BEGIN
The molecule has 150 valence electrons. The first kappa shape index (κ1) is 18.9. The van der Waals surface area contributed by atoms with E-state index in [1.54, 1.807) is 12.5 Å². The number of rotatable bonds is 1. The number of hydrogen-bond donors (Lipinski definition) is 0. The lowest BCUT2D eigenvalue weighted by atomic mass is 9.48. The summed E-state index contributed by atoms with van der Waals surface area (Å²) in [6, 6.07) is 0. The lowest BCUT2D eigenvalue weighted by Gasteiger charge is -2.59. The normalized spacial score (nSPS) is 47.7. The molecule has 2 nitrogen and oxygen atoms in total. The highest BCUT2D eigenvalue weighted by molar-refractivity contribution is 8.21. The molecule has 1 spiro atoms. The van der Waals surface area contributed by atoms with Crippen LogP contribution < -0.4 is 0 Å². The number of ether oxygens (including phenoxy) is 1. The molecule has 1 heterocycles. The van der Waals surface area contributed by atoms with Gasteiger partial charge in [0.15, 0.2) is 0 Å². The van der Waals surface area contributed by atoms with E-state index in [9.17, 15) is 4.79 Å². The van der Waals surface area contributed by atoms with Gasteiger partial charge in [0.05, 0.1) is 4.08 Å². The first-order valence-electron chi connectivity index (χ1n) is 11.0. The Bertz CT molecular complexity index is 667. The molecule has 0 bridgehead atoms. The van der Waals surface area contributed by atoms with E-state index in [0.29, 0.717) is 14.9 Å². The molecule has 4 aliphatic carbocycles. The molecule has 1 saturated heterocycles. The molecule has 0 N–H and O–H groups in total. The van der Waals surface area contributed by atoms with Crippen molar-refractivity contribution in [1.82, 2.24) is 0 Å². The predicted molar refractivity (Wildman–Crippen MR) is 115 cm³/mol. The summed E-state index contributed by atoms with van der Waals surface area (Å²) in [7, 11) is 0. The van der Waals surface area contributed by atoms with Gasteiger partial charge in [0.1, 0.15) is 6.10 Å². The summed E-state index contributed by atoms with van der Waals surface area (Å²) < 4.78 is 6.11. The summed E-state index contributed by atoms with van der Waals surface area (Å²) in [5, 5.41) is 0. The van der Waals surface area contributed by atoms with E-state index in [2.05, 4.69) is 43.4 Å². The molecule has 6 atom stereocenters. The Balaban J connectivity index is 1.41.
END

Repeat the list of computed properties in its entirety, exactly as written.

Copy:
The molecule has 150 valence electrons. The first kappa shape index (κ1) is 18.9. The van der Waals surface area contributed by atoms with E-state index in [1.54, 1.807) is 12.5 Å². The number of rotatable bonds is 1. The number of hydrogen-bond donors (Lipinski definition) is 0. The lowest BCUT2D eigenvalue weighted by atomic mass is 9.48. The summed E-state index contributed by atoms with van der Waals surface area (Å²) in [6, 6.07) is 0. The lowest BCUT2D eigenvalue weighted by Gasteiger charge is -2.59. The normalized spacial score (nSPS) is 47.7. The molecule has 2 nitrogen and oxygen atoms in total. The highest BCUT2D eigenvalue weighted by molar-refractivity contribution is 8.21. The molecule has 1 spiro atoms. The van der Waals surface area contributed by atoms with Crippen LogP contribution < -0.4 is 0 Å². The number of ether oxygens (including phenoxy) is 1. The molecule has 1 heterocycles. The van der Waals surface area contributed by atoms with Gasteiger partial charge in [0.15, 0.2) is 0 Å². The van der Waals surface area contributed by atoms with E-state index in [9.17, 15) is 4.79 Å². The van der Waals surface area contributed by atoms with Gasteiger partial charge in [0.05, 0.1) is 4.08 Å². The first-order valence-electron chi connectivity index (χ1n) is 11.0. The Bertz CT molecular complexity index is 667. The molecule has 0 bridgehead atoms. The van der Waals surface area contributed by atoms with E-state index in [0.29, 0.717) is 14.9 Å². The molecule has 4 aliphatic carbocycles. The molecule has 1 saturated heterocycles. The molecule has 0 N–H and O–H groups in total. The van der Waals surface area contributed by atoms with Crippen molar-refractivity contribution in [1.82, 2.24) is 0 Å². The predicted molar refractivity (Wildman–Crippen MR) is 115 cm³/mol. The summed E-state index contributed by atoms with van der Waals surface area (Å²) in [7, 11) is 0. The van der Waals surface area contributed by atoms with Gasteiger partial charge in [0.1, 0.15) is 6.10 Å². The summed E-state index contributed by atoms with van der Waals surface area (Å²) < 4.78 is 6.11. The summed E-state index contributed by atoms with van der Waals surface area (Å²) in [5, 5.41) is 0. The van der Waals surface area contributed by atoms with E-state index in [2.05, 4.69) is 43.4 Å². The molecule has 6 atom stereocenters. The Balaban J connectivity index is 1.41.